An antidote for the winter blahs is close at hand, with multiple opportunities this quarter for the UW and greater Seattle community to experience the exhilarating Afro-Puerto Rican music and dance form known as bomba.
Amarilys Ríos, the School of Music’s Community Artist-in-Residence for winter quarter, plans a robust schedule of appearances, workshops, and performances both on and off campus during her residency with the UW Ethnomusicology Program during Winter Quarter 2019.
A percussionist, singer, and dancer who studied percussion formally at the Conservatorio de Música de Puerto Rico, Ríos’s education in bomba has come mainly from drummers and dancers outside of the academy, and she is quick to credit her "bomba professors"—San Juan-based percussionist Victor "Vitito" Emmanuelli and dancer Margarita "Tata” Cepeda foremost among them—for their guidance and inspiration. Along with performing and recording with world-class Latin percussionists (including Paoli Mejias, who currently tours with recording star Carlos Santana), she leads an all-female band called Emina, serves as musical director for Tego Calderón—one of Puerto Rico’s most important reggaetón artists—and teaches classes at Taller Tambuyé, a dance school in San Juan, Puerto Rico directed by dancer Marién Torres.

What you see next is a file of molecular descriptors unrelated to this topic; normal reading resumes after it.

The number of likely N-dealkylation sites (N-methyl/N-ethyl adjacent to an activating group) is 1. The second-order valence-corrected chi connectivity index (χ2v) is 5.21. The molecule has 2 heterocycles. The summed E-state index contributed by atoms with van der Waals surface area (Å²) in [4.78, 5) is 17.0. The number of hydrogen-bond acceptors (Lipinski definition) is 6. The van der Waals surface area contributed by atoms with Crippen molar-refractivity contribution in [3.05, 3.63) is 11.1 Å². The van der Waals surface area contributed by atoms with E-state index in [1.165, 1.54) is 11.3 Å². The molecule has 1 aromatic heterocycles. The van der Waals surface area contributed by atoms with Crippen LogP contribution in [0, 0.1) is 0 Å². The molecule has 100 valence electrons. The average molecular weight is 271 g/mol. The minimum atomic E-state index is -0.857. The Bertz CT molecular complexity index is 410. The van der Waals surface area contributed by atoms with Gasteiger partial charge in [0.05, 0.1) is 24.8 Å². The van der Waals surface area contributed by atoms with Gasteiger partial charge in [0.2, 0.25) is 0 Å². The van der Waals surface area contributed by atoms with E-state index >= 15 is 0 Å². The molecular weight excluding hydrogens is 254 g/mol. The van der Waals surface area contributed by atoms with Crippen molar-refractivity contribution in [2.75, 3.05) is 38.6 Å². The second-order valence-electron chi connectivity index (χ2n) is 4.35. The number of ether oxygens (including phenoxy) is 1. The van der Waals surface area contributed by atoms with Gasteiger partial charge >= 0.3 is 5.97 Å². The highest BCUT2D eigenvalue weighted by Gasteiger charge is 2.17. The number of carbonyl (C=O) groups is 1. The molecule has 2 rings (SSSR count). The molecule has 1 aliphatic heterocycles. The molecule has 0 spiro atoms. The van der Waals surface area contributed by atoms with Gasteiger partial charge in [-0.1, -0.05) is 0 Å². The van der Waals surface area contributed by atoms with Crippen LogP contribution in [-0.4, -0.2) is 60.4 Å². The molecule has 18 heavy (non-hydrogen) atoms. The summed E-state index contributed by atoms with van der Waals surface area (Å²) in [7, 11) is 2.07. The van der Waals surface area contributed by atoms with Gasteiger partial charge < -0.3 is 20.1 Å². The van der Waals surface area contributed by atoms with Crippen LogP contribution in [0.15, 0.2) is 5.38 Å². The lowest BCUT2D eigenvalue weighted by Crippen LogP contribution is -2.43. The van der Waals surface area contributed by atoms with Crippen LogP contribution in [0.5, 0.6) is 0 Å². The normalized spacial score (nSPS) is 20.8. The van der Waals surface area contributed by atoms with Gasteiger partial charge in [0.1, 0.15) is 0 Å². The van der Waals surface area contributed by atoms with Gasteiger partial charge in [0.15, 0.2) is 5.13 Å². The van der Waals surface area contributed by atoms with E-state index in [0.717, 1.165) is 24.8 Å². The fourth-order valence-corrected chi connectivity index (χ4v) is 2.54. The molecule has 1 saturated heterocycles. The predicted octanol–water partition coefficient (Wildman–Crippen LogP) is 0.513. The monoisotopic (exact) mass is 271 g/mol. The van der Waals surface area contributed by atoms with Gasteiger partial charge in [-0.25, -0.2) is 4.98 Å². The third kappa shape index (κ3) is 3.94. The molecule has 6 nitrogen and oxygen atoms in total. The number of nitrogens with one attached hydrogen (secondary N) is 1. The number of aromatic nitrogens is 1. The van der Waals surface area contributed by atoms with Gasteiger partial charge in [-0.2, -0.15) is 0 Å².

But what, exactly, is bomba? UW Ethnomusicology professor Shannon Dudley explains that it’s an Afro-Puerto Rican music and dance tradition in which dancers challenge the drummer to sound out their improvised movements. “The dancer creates rhythmic phrases that the lead drummer marks sonically,” he elaborates, “creating an improvised play between sound and movement, accompanied by call-and-response singing and supporting percussion.”
Students in Ríos’s UW class this quarter meet twice per week for an ensemble class to practice techniques as well as taking a weekly private lesson in drumming. Students may opt to focus on drumming, dance, or singing and will participate in a final performance with Ríos and special guests on March 14 at the School of Music as well as attending community workshops and classes throughout the quarter.